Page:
- 1. Option A (assuming Joint Declaration is rendered moot): No limits on numbers or types of power reactors (LWRs or heavy water) or DPRK indigenous supply; no limits on research reactors; front-end fuel cycle unlimited up to enrichment (uranium mining, milling conversion, fuel fabrication); enrichment, reprocessing and nuclear waste disposal under strict multinational ownership/control.
- 2. Option B: Power reactors limited to LWRs (no research on fast reactors, no PHWRs); No limits on research reactors; front-end fuel cycle up to enrichment unlimited; ban (temporal) on enrichment and reprocessing; nuclear waste disposal under strict multinational ownership and control.
- 3. Option C: Option B + restrictions on research reactors + PWRs limited to foreign-built + front-end fuel cycle up to enrichment under strict multinational ownership and control.
- 4. Option D: Option C + reliance on ROK research reactors in lieu of DPRK research reactors; permanent ban on enrichment and reprocessing, but built-in fuel assurances and/or cradle-to-grave fuel supply.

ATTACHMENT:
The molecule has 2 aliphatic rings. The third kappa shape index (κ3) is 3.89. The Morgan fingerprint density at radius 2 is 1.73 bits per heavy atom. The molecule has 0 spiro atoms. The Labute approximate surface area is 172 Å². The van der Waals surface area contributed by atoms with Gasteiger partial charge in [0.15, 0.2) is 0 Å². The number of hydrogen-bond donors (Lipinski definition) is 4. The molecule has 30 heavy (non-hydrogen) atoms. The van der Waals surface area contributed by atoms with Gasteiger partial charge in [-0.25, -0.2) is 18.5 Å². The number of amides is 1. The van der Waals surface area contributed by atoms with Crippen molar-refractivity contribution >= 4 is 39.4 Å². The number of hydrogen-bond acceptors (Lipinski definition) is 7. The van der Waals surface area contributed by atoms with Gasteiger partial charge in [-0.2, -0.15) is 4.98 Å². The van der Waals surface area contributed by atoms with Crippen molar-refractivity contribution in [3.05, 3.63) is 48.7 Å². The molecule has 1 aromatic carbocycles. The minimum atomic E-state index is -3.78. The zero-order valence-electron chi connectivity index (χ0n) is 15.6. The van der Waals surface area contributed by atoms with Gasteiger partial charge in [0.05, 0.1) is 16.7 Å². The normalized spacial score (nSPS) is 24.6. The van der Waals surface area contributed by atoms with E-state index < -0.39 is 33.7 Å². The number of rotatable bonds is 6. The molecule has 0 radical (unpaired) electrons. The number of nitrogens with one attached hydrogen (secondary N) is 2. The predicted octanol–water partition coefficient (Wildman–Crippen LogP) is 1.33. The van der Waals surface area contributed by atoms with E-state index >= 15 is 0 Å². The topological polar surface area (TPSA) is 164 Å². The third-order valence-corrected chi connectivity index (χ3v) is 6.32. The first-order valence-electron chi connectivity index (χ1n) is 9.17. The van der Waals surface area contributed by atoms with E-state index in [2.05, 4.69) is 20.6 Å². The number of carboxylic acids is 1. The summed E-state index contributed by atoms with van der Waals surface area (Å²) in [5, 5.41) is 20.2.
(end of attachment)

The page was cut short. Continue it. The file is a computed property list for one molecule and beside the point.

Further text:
Although the Halperin approach assumes destruction of production facilities, this seems to conflict with his admonition that any limits on the DPRK would have to be applied to other non-nuclear weapon states (production facilities include enrichment and reprocessing in addition to Pu production reactors). Option A would require any remnants of enrichment or reprocessing to be carefully monitored, while Option B would call for a temporary ban (and thus destruction or denaturing) and Options C and D would call for a permanent ban. Negotiators should think in terms of playing off assistance for restrictions (See Annex A), and encourage a range of assistance in training, equipment, evaluations for safety, security and safeguards, co-ownership, assured fuel supply or even fuel cycle collaboration. In terms of fuel cycle capabilities, the Northeast Asian NWFZ could offer an opportunity to redefine what’s risky in a NWFZ and that could include national ownership of fuel cycle facilities. One possibility is transitioning to multinational ownership of Japanese enrichment and reprocessing and expanding it to service the region; another possibility would disperse fuel cycle capabilities across Japan, ROK and DPRK.
Annex A: Mapping Limitations on and Assistance to DPRK Nuclear Energy
The darker the shade, the more likely assistance will be required.
ANNEX B: Lessons of other Nuclear Weapon Free Zones (NWFZ) Regarding Peaceful Uses of Nuclear Energy for the DPRK